Presbyterian Homes, which operates three subsidized apartment buildings for seniors on the North Side, has put the buildings up for sale and given notice to more than 100 residents that they must move.
The surprise decision has shocked the elderly tenants, many of whom told me they were assured when they moved in that they would be allowed to stay there for as long as they lived.
These are people like Janet (Skowronnek) McGilly, 82, a World War II German refugee who uses a walker and is going blind. Tears welled in her eyes as she told me the fear of losing her home has reopened psychological wounds from her childhood war experiences.
“I have lived in ditches. I have lived in houses where the water was frozen,” McGilly said. “This place was like a relief. It was a false relief.”
I also met Johnnie Steward, who said he is a 91-year-old World War II veteran and “will be 100-years-old in October.”
Steward, who served as a cook in the Navy, moved in to a Presbyterian Homes apartment 17 years ago. He said he doesn’t think it’s fair that a veteran such as himself should be forced to look for new housing at his age (whatever that is.)
Presbyterian Homes, an Evanston-based non-profit that also owns more upscale “senior living communities” in the suburbs, says its charitable donations are no longer sufficient to meet the cost of subsidizing rents and keeping up with maintenance at its city properties.
Robert Werdan, the organization’s vice president of marketing and public relations, said Presbyterian Homes decided to “refocus” the $600,000 a year it was spending to fund operating deficits at those buildings on its core business — continuing care retirement communities in Evanston, Lake Forest and Arlington Heights. Residents of those facilities receive contractual agreements promising they will be allowed to stay if they outlive their assets.
At Presbyterian Homes’ city apartments, residents admit they have nothing in writing, just the verbal assurance of the organization’s prior management.
“You’ll have a home for the rest of your days on earth,” resident Margaret Lilek, 82, said she was told, variations of which I heard over and over.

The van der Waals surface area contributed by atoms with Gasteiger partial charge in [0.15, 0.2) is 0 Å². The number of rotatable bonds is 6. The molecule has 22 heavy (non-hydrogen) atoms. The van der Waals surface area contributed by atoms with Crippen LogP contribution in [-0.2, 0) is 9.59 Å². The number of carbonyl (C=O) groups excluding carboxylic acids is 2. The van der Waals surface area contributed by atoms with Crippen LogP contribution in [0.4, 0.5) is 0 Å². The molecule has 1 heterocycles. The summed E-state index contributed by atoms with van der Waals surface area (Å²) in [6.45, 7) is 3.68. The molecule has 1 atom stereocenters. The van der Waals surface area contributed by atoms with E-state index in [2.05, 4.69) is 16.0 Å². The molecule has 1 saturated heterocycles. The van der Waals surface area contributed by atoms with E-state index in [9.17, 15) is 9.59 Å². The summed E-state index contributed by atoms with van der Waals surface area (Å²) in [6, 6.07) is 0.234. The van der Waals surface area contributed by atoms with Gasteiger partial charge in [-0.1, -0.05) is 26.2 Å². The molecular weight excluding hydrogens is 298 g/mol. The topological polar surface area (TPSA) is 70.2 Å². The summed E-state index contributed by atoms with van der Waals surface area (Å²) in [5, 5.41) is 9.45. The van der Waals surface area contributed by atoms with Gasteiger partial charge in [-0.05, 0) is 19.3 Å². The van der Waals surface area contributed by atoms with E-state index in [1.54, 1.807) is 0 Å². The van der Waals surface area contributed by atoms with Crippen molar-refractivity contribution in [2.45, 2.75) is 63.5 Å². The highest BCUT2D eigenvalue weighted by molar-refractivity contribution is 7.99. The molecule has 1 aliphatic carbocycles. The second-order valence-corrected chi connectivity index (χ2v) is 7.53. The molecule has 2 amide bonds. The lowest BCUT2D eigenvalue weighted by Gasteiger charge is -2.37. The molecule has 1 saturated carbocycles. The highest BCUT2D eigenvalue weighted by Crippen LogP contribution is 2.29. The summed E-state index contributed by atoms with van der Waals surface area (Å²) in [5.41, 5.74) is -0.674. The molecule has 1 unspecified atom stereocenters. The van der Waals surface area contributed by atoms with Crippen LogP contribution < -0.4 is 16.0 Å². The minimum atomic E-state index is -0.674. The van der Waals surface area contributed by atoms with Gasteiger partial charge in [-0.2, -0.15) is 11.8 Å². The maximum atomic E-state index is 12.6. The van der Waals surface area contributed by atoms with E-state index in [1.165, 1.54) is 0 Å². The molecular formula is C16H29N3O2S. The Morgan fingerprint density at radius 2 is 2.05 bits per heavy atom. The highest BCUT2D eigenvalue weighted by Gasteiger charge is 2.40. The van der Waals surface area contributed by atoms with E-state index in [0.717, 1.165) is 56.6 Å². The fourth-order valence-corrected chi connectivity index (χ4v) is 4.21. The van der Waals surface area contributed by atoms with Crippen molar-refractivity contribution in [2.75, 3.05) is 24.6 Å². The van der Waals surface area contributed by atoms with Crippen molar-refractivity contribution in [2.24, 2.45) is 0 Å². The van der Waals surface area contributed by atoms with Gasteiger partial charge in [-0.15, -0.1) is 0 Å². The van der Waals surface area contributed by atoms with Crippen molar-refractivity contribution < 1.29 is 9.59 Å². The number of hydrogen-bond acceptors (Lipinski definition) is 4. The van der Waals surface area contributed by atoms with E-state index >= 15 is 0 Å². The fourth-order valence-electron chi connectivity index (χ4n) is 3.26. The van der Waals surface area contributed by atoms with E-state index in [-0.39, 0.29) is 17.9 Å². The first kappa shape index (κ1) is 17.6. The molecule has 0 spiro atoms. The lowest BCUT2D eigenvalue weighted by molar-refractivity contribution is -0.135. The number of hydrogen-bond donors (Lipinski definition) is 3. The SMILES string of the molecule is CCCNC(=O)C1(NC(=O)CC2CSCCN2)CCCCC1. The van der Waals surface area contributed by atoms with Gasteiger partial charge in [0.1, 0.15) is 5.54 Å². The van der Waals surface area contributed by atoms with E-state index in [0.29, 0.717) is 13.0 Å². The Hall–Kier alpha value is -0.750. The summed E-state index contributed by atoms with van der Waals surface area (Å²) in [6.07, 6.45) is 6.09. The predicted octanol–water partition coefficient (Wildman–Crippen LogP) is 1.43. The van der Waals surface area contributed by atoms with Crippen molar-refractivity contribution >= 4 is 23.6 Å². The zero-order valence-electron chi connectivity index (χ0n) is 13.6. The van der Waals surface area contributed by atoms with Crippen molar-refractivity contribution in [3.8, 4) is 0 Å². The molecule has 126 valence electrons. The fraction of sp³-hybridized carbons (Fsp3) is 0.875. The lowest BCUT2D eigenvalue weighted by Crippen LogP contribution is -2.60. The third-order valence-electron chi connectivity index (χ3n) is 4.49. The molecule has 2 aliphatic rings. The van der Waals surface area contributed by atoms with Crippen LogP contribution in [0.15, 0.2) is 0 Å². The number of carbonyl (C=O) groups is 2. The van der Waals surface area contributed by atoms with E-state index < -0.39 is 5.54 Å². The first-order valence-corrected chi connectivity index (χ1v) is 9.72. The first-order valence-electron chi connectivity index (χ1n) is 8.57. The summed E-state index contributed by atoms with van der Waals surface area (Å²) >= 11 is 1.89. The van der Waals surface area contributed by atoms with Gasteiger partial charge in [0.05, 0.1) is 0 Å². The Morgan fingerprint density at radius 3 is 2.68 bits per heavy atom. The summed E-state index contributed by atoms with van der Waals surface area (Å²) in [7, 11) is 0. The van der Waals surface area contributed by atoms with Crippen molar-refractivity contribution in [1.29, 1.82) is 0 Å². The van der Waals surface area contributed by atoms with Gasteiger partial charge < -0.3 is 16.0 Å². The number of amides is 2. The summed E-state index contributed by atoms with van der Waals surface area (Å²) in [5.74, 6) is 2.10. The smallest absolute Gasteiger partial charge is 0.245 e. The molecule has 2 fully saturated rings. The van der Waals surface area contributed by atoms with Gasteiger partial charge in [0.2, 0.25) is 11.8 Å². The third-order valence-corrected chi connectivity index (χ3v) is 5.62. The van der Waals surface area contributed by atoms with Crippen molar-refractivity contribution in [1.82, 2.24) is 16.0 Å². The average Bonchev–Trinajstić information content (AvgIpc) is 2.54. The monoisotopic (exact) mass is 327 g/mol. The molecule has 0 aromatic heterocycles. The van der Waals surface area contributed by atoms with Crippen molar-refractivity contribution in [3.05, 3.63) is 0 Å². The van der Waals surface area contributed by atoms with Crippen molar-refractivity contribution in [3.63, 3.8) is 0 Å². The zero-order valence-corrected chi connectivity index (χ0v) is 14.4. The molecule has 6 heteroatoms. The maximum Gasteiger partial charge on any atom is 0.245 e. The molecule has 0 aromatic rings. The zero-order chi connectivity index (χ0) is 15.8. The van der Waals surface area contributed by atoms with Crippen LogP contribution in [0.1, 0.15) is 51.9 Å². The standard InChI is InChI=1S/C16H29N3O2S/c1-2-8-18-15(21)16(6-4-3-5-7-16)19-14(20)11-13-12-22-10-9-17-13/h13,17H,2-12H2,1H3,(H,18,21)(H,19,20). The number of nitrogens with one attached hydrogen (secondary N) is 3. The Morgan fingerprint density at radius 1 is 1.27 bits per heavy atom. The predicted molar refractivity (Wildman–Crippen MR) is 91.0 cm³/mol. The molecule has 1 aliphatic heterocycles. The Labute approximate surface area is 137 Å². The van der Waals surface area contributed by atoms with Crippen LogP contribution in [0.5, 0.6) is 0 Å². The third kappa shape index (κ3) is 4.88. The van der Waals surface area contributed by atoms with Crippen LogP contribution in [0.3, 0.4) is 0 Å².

The three affected buildings are Mulvey Place, 416 W. Barry; Crowder Place, 3801 N. Pine Grove; and Devon Place, 1950 W. Devon. Mulvey Place and Crowder Place are brick four-plus-ones with highly desirable locations in Lakeview.
Since learning about the planned closing from angry tenants three weeks ago, local aldermen and legislators have been working with city agencies to identify a nonprofit developer who could buy the buildings and keep them as affordable housing.
“We’re trying to get someone to preserve this so no one has to move,” said state Rep. Sara Feigenholtz.
But officials warn that arranging such a deal could take time and worry that Presbyterian Homes is intent on forging ahead quickly with plans to sell the properties to a for-profit buyer and to oust the current tenants.
Werdan said the organization is “willing to hear what they have to offer,” but stressed: “We feel we’ve exhausted the not-for-profit alternative.”
As anybody who reads my column knows, this is a fight that has become all too common in recent years as the increasing popularity of city living has decimated affordable housing on the North Side.
What’s unusual here is that the perpetrator in this case isn’t some greedy slumlord but a faith-based, mission-driven organization with an admirable record of providing high quality, low-cost senior housing — without any government funding — for more than 20 years.
But residents say new management at Presbyterian Homes no longer sees them as part of its mission.
Presbyterian Homes has offered the tenants a better deal than is often the case when a building changes hands.
Residents were told they have until Nov. 1, 2016, to move and will continue to receive rent subsidies during that period. If they move sooner, they will be paid the unused rent subsidy in a lump sum, along with $1,500 for moving expenses.
But many of the 18 residents I met Friday told me that other subsidized apartment buildings have three- to five-year waiting lists.
A recent advertisement in The New York Times for Presbyterian Homes’ other retirement communities carried the organization’s motto: “Promises kept for more than 100 years.”
Just be sure to get it in writing.
Follow Mark Brown on Twitter: @MarkBrownCST